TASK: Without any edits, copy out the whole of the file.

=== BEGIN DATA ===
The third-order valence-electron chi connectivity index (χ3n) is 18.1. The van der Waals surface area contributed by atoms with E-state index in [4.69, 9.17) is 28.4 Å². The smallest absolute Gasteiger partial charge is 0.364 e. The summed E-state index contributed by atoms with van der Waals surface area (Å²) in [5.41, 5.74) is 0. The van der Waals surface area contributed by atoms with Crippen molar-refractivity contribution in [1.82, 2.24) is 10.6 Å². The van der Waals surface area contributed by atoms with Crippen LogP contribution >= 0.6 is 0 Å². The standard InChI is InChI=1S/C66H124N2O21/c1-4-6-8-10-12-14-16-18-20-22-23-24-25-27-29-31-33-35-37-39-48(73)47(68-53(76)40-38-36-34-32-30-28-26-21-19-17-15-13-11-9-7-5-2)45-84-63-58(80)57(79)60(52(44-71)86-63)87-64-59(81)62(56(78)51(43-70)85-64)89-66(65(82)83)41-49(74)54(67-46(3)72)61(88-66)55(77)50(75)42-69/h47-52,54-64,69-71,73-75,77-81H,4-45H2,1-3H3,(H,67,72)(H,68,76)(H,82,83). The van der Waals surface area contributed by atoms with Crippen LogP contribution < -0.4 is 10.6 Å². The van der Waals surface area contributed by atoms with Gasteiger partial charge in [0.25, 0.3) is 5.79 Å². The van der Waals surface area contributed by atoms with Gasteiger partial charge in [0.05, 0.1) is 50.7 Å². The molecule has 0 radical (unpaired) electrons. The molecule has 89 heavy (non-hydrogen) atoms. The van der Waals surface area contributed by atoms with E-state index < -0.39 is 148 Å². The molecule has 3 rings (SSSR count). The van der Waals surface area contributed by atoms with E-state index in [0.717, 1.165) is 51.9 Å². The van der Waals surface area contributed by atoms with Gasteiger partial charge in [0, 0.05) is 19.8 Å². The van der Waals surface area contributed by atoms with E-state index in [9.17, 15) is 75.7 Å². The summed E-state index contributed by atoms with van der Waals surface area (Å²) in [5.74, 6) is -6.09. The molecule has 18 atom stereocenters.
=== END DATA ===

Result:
The third-order valence-electron chi connectivity index (χ3n) is 18.1. The van der Waals surface area contributed by atoms with E-state index in [4.69, 9.17) is 28.4 Å². The smallest absolute Gasteiger partial charge is 0.364 e. The summed E-state index contributed by atoms with van der Waals surface area (Å²) in [5.41, 5.74) is 0. The van der Waals surface area contributed by atoms with Crippen molar-refractivity contribution in [1.82, 2.24) is 10.6 Å². The van der Waals surface area contributed by atoms with Crippen LogP contribution >= 0.6 is 0 Å². The standard InChI is InChI=1S/C66H124N2O21/c1-4-6-8-10-12-14-16-18-20-22-23-24-25-27-29-31-33-35-37-39-48(73)47(68-53(76)40-38-36-34-32-30-28-26-21-19-17-15-13-11-9-7-5-2)45-84-63-58(80)57(79)60(52(44-71)86-63)87-64-59(81)62(56(78)51(43-70)85-64)89-66(65(82)83)41-49(74)54(67-46(3)72)61(88-66)55(77)50(75)42-69/h47-52,54-64,69-71,73-75,77-81H,4-45H2,1-3H3,(H,67,72)(H,68,76)(H,82,83). The van der Waals surface area contributed by atoms with Crippen LogP contribution < -0.4 is 10.6 Å². The van der Waals surface area contributed by atoms with Gasteiger partial charge in [0.25, 0.3) is 5.79 Å². The van der Waals surface area contributed by atoms with Gasteiger partial charge in [0.05, 0.1) is 50.7 Å². The molecule has 0 radical (unpaired) electrons. The molecule has 89 heavy (non-hydrogen) atoms. The van der Waals surface area contributed by atoms with E-state index < -0.39 is 148 Å². The molecule has 3 rings (SSSR count). The van der Waals surface area contributed by atoms with E-state index in [0.717, 1.165) is 51.9 Å². The van der Waals surface area contributed by atoms with Gasteiger partial charge in [0, 0.05) is 19.8 Å². The van der Waals surface area contributed by atoms with E-state index in [9.17, 15) is 75.7 Å². The summed E-state index contributed by atoms with van der Waals surface area (Å²) in [5.74, 6) is -6.09. The molecule has 18 atom stereocenters.